A Religious Test?
The speech is positioned as “an opportunity for Governor Romney to share his views on religious liberty, the grand tradition religious tolerance has played in the progress of our nation and how the governor’s own faith would inform his presidency if he were elected.” It is drawing inevitable comparisons to JFK's similar address 47 years ago 90 miles down the road in Houston when the Democratic nominee championed the religious liberty guaranteed by the First Amendment to the U.S. Constitution. Kennedy, of course, was the first and only Catholic president in American history, and despite its standing as the most popular denomination, only one other Catholic has received a major party presidential nomination (Al Smith from the Democrats in 1928).
Romney is not even the presumptive nominee, and his challenge is greater given the fact that he has positioned himself as the conservative alternative to Giuliani. He is competing for the same voters as Huckabee, social conservatives who call for the restoration of faith in the public square. Romney claims the speech, titled "Faith in America, is not about Mormonism, but the importance of religion on a broader level. Unfortunately, he's preaching to the proverbial choir here.
Instead, Romney should reference the U.S. Constitution. Article VI, Section Three mandates "...no religious test shall ever be required as a qualification to any office or public trust under the United States." It is unfair for voters to blatantly disregard this constitutional protection, and Romney should make this known.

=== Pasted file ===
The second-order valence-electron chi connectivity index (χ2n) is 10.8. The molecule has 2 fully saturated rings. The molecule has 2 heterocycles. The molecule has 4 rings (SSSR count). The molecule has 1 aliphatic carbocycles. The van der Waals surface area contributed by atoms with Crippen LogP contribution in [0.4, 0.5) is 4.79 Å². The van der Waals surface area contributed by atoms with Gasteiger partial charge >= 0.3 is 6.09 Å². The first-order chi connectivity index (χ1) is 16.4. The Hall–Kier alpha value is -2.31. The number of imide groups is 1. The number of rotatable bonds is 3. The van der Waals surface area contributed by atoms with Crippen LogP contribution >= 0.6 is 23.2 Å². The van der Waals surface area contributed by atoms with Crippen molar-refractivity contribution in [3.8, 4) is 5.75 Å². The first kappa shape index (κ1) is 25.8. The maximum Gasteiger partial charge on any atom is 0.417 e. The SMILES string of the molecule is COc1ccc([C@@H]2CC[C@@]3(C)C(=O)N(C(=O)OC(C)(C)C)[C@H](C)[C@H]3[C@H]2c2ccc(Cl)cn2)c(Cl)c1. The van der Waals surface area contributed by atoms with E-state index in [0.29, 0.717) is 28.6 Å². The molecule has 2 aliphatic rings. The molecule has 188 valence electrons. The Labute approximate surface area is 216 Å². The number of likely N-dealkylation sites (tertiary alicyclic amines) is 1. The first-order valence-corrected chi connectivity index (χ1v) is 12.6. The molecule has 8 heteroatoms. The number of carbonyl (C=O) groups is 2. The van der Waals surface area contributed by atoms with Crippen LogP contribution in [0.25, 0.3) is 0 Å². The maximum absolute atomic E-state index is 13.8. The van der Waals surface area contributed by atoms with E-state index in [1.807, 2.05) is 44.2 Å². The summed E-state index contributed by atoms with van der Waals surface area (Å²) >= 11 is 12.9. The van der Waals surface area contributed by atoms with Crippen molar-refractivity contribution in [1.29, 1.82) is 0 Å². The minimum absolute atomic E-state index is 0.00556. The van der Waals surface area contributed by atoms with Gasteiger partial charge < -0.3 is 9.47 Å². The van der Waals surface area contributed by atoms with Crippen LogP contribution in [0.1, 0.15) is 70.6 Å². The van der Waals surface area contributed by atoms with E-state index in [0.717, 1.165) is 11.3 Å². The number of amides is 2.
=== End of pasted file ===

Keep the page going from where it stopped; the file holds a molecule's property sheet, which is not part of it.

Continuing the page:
Short of shaming religious bigots, Mitt could do us all a great favor by illuminating his faith. For most of us, the Church of Latter Day Saints is shrouded in mystery. Romney held the equivalent position as a Catholic bishop and is by every measure a man of his faith. Given his political prominence and silky smooth demeanor, Mitt is made for this mission (pardon the metaphor). In so doing, he follows in the footsteps of another Massachusetts politician who celebrated the Free Exercise Clause of the First Amendment, and pledged not to violate the Establishment Clause.
The brilliance of the Constitution and the First Amendment as they relate to religion is the tolerance both provide for men and women of all denominations. They enabled Muslim Representative Ellison to take his oath of office on Jefferson's Koran, Jewish Justice Brandeis to sit on the U.S. Supreme Court, and the Catholic Kennedy to bring Camelot to the White House. For Romney's Mormon faith, they allowed a uniquely American religion to flourish despite violent challenges along the way.
America awaits its 2007 refresher on the importance of religious liberty. Is Mitt fit for the billing?